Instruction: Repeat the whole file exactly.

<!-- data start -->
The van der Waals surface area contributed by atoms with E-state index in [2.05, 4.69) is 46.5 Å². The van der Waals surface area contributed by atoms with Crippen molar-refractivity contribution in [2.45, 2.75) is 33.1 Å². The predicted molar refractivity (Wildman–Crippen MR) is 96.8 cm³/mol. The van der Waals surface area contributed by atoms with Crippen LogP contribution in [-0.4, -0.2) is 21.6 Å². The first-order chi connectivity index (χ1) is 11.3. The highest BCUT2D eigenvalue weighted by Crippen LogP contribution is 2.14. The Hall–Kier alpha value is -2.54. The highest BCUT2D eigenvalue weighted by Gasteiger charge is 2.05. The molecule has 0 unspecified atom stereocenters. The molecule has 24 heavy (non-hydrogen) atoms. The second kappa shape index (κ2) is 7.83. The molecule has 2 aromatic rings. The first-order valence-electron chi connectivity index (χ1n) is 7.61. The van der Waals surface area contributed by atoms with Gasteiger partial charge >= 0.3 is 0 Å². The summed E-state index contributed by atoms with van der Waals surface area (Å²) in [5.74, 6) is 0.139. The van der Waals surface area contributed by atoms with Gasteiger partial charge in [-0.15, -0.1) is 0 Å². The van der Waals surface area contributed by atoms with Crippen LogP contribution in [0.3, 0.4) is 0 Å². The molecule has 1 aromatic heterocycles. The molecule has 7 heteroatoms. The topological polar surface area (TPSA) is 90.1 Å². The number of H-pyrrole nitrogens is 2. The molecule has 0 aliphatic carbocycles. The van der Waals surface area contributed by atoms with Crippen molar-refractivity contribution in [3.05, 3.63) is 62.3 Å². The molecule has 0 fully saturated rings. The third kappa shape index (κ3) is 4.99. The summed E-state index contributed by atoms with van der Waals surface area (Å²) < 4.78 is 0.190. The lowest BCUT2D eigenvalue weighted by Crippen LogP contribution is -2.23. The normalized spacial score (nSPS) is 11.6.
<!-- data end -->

The van der Waals surface area contributed by atoms with E-state index in [2.05, 4.69) is 46.5 Å². The van der Waals surface area contributed by atoms with Crippen molar-refractivity contribution in [2.45, 2.75) is 33.1 Å². The predicted molar refractivity (Wildman–Crippen MR) is 96.8 cm³/mol. The van der Waals surface area contributed by atoms with Crippen LogP contribution in [-0.4, -0.2) is 21.6 Å². The first-order chi connectivity index (χ1) is 11.3. The highest BCUT2D eigenvalue weighted by Crippen LogP contribution is 2.14. The Hall–Kier alpha value is -2.54. The highest BCUT2D eigenvalue weighted by Gasteiger charge is 2.05. The molecule has 0 unspecified atom stereocenters. The molecule has 24 heavy (non-hydrogen) atoms. The second kappa shape index (κ2) is 7.83. The molecule has 2 aromatic rings. The first-order valence-electron chi connectivity index (χ1n) is 7.61. The van der Waals surface area contributed by atoms with Gasteiger partial charge >= 0.3 is 0 Å². The summed E-state index contributed by atoms with van der Waals surface area (Å²) in [5.74, 6) is 0.139. The van der Waals surface area contributed by atoms with Gasteiger partial charge in [-0.15, -0.1) is 0 Å². The van der Waals surface area contributed by atoms with Crippen LogP contribution in [0.3, 0.4) is 0 Å². The molecule has 1 aromatic heterocycles. The molecule has 7 heteroatoms. The topological polar surface area (TPSA) is 90.1 Å². The number of H-pyrrole nitrogens is 2. The molecule has 0 aliphatic carbocycles. The van der Waals surface area contributed by atoms with Crippen molar-refractivity contribution in [3.05, 3.63) is 62.3 Å². The molecule has 0 fully saturated rings. The third kappa shape index (κ3) is 4.99. The summed E-state index contributed by atoms with van der Waals surface area (Å²) < 4.78 is 0.190. The lowest BCUT2D eigenvalue weighted by Crippen LogP contribution is -2.23. The normalized spacial score (nSPS) is 11.6.